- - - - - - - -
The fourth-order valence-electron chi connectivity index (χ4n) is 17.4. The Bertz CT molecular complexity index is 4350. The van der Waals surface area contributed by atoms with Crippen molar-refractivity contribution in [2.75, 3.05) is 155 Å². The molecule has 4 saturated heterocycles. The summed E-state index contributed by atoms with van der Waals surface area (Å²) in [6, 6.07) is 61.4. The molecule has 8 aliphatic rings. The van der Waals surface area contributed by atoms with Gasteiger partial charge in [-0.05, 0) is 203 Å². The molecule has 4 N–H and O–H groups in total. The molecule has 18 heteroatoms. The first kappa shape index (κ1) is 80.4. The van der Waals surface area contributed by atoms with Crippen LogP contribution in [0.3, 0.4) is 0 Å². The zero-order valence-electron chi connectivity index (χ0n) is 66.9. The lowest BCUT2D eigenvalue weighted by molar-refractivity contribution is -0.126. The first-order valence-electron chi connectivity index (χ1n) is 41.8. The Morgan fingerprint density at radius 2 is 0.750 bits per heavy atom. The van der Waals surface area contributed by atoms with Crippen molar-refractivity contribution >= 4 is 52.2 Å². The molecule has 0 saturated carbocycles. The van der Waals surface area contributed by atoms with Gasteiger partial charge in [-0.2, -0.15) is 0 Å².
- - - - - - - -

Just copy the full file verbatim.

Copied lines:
The fourth-order valence-electron chi connectivity index (χ4n) is 17.4. The Bertz CT molecular complexity index is 4350. The van der Waals surface area contributed by atoms with Crippen molar-refractivity contribution in [2.75, 3.05) is 155 Å². The molecule has 4 saturated heterocycles. The summed E-state index contributed by atoms with van der Waals surface area (Å²) in [6, 6.07) is 61.4. The molecule has 8 aliphatic rings. The van der Waals surface area contributed by atoms with Gasteiger partial charge in [-0.05, 0) is 203 Å². The molecule has 4 N–H and O–H groups in total. The molecule has 18 heteroatoms. The first kappa shape index (κ1) is 80.4. The van der Waals surface area contributed by atoms with Crippen LogP contribution in [0.3, 0.4) is 0 Å². The zero-order valence-electron chi connectivity index (χ0n) is 66.9. The lowest BCUT2D eigenvalue weighted by molar-refractivity contribution is -0.126. The first-order valence-electron chi connectivity index (χ1n) is 41.8. The Morgan fingerprint density at radius 2 is 0.750 bits per heavy atom. The van der Waals surface area contributed by atoms with Crippen molar-refractivity contribution >= 4 is 52.2 Å². The molecule has 0 saturated carbocycles. The van der Waals surface area contributed by atoms with Gasteiger partial charge in [-0.2, -0.15) is 0 Å².